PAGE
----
EOLIAN DUST AND THE ORIGIN OF DEVONIAN CHERT IN EASTERN NORTH AMERICA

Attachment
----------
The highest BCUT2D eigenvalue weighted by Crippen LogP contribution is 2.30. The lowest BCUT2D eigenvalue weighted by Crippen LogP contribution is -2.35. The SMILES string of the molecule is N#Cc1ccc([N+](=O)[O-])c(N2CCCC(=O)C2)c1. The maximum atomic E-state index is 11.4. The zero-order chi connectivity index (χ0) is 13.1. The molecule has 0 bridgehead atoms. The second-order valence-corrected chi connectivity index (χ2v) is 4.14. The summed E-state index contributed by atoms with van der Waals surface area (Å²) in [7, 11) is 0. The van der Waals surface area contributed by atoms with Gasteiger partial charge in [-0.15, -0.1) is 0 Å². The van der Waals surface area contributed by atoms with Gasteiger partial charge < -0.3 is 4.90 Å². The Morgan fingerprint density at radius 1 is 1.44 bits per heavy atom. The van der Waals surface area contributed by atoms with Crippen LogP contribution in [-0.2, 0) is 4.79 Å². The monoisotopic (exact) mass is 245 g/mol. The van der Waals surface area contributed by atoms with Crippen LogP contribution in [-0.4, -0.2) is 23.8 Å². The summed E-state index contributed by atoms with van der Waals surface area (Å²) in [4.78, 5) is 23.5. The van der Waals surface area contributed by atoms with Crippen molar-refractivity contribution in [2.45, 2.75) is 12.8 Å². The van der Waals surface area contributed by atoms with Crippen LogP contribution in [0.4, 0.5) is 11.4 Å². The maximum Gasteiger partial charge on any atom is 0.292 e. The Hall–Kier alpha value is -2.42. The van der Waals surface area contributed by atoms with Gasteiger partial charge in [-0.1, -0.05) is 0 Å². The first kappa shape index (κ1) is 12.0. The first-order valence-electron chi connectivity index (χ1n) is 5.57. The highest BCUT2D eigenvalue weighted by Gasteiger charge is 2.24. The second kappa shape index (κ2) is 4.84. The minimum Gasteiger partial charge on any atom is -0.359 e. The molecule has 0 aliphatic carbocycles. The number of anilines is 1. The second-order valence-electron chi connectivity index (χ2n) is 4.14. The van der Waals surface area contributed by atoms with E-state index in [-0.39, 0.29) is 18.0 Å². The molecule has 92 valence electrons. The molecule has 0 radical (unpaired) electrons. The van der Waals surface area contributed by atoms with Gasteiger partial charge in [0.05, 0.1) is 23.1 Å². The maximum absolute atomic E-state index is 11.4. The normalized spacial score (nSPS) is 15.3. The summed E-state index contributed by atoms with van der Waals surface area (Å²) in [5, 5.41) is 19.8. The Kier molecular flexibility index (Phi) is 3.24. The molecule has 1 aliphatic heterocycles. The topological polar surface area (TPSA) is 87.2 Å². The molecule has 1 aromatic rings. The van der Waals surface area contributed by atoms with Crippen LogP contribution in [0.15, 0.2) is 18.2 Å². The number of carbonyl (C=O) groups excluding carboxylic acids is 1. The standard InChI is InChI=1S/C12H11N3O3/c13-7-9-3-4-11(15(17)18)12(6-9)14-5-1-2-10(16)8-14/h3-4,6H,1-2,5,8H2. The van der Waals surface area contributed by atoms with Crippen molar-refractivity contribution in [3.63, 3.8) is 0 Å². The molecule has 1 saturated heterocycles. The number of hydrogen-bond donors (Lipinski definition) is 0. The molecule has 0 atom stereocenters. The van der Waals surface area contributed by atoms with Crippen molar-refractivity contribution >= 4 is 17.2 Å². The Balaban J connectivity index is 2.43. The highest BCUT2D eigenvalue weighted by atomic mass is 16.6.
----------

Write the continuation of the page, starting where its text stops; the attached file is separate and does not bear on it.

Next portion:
At the time of deposition of Devonian siliceous strata, the Appalachian Basin was approximately 30 degrees south latitude, analogous to modern-day belts of aridity, high pressure, and eolian environments. An eolian provenance has been suggested for the quartz in the Oriskany SS (Grabau, 1932, 1940; Cecil et al., 1991); the quartz sand was either delivered by wind, or ergs were reworked during sea-level rise, analogous to conditions in the Persian Gulf where dust and sand are blown into modern carbonate environments. Thus, the silica supply to Early and early Middle Devonian depositional sea ways in the Appalachian Basin and across North America can be explained by temporal and spatial variations in eolian dust deposition in a hot-arid paleoclimate. The stratigraphy and petrology of the enormous amount of chert in Early and early Middle Devonian marine strata indicate diagenesis of chemically reactive quartz dust, which supplied silica for chert precursor gels and residual particles that are equivalent in size to α-quartz crystallites in chert.